A U.S. Army soldier guards the remains of a burned-out military ammunition truck after it was attacked in Fallujah, Iraq, on Oct. 19, 2003. Fallujah and its surrounds were the site of some of the bloodiest fighting for U.S. troops during the Iraq war. Khalid Mohammed/AP hide caption

itoggle caption Khalid Mohammed/AP

Hal Faulkner (left), 79, receives his new papers from two Marines after having his military status changed to "honorable discharge" at a recent ceremony. Faulkner was kicked out of the Marine Corps in 1956 for being gay. Courtesy of Phil Latzman hide caption

itoggle caption Courtesy of Phil Latzman

Michael Hartnett was a Marine during the Gulf War and served in Somalia. He received a bad conduct discharge for abusing drugs and alcohol. His wife, Molly, helped him turn his life around. Quil Lawrence/NPR hide caption

itoggle caption Quil Lawrence/NPR

Reed Holway spent 13 months in Iraq. He says PTSD brought on a drinking problem when he returned to the States — and that eventually led to a bad-conduct discharge. Vets with "bad paper" have trouble getting any VA health benefits — even for PTSD. Quil Lawrence/NPR hide caption

itoggle caption Quil Lawrence/NPR

Probationary firefighter and veteran Victor Ramos practices driving the fire truck at the 16th Street Firehouse of the North Hudson Regional Fire and Rescue in Union City, N.J. Melanie Burford for NPR hide caption

itoggle caption Melanie Burford for NPR

Ethel performs its Documerica program, featuring photos from Environmental Protection Agency archives, and music by composers including Vietnam veteran Kimo Williams, at the Park Avenue Armory in 2012. James Ewing/Brooklyn Academy of Music hide caption

itoggle caption James Ewing/Brooklyn Academy of Music

Janis Shinwari is seen wearing his body armor in 2008. Shinwari, an Afghan interpreter who assisted U.S. forces, has been waiting three years for a visa to enter the United States. He is now in hiding in Afghanistan. Matt Zeller hide caption

itoggle caption Matt Zeller

Niels Tietze leads a group of veterans of the wars in Afghanistan and Iraq up the Snake Dike route on the western wall of Yosemite National Park's Half Dome. David P. Gilkey/NPR hide caption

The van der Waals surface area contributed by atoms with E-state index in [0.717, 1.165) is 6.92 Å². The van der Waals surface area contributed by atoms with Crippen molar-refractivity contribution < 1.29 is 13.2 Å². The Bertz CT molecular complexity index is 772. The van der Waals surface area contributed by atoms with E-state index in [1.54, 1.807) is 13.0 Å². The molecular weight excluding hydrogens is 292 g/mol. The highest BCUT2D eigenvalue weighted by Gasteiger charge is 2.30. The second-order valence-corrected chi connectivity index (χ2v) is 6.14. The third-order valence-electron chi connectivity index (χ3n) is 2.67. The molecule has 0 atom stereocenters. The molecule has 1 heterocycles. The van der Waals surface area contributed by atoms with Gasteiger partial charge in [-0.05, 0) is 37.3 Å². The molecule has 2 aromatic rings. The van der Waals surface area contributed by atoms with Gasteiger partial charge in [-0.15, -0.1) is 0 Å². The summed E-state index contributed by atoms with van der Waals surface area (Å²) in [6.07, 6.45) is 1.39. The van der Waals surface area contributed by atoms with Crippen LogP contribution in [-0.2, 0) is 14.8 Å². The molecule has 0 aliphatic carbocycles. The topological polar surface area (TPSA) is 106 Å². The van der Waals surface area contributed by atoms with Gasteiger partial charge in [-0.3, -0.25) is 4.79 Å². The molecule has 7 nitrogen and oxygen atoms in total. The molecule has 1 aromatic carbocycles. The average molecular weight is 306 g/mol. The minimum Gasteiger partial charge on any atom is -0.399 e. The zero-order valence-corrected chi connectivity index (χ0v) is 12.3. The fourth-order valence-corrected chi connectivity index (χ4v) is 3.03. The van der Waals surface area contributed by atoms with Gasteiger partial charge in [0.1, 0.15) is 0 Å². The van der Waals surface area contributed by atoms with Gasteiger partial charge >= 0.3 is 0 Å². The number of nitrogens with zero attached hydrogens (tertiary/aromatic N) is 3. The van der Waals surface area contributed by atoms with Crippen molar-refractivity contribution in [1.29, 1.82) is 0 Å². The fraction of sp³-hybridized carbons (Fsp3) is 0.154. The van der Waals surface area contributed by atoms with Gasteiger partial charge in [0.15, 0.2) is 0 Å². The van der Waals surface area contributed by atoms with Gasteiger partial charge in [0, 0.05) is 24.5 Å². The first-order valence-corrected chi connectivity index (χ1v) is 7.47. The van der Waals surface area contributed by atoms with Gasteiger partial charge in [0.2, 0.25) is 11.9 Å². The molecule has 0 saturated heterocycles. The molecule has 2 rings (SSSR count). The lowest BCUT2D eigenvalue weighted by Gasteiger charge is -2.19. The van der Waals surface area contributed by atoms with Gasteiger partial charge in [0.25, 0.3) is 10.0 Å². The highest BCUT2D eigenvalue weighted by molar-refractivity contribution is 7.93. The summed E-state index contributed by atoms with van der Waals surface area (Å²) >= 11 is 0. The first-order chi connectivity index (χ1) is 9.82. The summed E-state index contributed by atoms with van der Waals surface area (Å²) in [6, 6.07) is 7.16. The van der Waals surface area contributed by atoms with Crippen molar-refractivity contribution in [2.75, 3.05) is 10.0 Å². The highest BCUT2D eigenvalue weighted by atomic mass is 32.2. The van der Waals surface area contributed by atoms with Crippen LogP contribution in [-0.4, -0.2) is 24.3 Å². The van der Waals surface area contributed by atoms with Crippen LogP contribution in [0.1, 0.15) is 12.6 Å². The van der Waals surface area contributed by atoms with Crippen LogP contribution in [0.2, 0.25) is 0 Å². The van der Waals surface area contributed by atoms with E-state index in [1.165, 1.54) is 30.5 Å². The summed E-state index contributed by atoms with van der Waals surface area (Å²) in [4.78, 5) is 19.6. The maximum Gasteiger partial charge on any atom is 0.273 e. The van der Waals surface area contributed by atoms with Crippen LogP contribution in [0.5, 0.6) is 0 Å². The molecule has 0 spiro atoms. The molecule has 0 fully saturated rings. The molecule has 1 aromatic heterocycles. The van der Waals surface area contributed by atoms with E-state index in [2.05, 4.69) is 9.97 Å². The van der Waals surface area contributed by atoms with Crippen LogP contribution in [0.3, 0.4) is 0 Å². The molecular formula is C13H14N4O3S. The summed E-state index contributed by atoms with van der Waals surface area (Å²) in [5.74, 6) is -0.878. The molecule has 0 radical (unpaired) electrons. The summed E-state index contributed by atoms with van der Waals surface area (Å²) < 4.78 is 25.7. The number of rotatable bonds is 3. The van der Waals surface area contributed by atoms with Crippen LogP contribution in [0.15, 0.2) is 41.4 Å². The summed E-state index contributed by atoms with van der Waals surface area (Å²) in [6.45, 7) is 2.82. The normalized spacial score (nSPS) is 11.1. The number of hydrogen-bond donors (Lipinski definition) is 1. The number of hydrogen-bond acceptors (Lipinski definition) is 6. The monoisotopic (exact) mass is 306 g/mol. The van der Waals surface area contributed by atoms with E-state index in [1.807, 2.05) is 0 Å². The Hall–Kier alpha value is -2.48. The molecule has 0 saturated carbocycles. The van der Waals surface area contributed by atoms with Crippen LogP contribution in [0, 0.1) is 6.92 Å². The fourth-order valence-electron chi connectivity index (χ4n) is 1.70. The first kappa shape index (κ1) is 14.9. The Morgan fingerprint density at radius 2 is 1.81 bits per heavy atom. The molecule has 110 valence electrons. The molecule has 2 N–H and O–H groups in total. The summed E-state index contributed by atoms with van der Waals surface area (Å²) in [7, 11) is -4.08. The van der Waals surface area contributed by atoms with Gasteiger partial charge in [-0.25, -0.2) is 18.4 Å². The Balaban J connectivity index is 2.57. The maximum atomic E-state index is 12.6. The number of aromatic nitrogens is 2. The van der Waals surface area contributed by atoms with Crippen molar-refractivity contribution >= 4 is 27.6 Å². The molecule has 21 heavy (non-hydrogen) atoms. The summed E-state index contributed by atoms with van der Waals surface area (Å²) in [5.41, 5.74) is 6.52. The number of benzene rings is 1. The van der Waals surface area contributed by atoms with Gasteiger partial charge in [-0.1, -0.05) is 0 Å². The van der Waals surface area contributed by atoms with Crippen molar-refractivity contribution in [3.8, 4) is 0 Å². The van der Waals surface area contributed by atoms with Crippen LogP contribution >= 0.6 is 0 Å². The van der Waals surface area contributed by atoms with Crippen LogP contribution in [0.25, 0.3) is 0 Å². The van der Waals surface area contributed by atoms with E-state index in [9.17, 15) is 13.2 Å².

itoggle caption David P. Gilkey/NPR

National Guardsman Andrew Sullens (left) climbs Half Dome in Yosemite National Park, Calif., with Pat Warren, lead climber from Paradox Sports. Sullens, who lost his leg below the knee while serving in Kapisa province, Afghanistan, participated in the three-day climb with other veterans to honor the anniversary of September 11th. David P. Gilkey/NPR hide caption

itoggle caption David P. Gilkey/NPR

The Long Walk, Brian Castner's memoir of PTSD and a difficult homecoming, will soon be an opera. YouTube hide caption

itoggle caption YouTube

Soldiers advance toward a simulated Afghan town during a training exercise at Fort Bliss in El Paso, Texas, in 2012. While the suicide rate is rising in the military, it's declining for troops stationed at Fort Bliss, thanks in part to efforts to ramp up suicide awareness and prevention training. Brendan Johnson/Flickr hide caption

itoggle caption Brendan Johnson/Flickr

Tommy Sowers, assistant secretary for public and intergovernmental affairs at the Department of Veterans Affairs, meets with vets at the VFW Hall in Nome, Alaska. David Gilkey/NPR hide caption

itoggle caption David Gilkey/NPR

Frankie Kuzuguk, 82, gets a hug from his daughter Marilyn Kuzuguk at Quyanna Care Center in Nome, Alaska, after receiving an official honorable discharge and a distinguished service coin from visiting Veterans Affairs officials. The VA is still tracking down the few surviving members of the World War II Alaska Territorial Guard or delivering benefits to their next of kin. David Gilkey/NPR hide caption

itoggle caption David Gilkey/NPR

A woman holds the door for her daughter at the entrance to the Wales community center, where a meeting for local veterans turned into a gathering for many of the villagers in the tiny town. David Gilkey/NPR hide caption

itoggle caption David Gilkey/NPR

Myla Haider (shown at a press conference in Washington, D.C., in 2011) says she initially decided not to report that she'd been raped because she'd "never met one victim who was able to report the crime and still retain their military career." Mandel Ngan/AFP/Getty Images hide caption

itoggle caption Mandel Ngan/AFP/Getty Images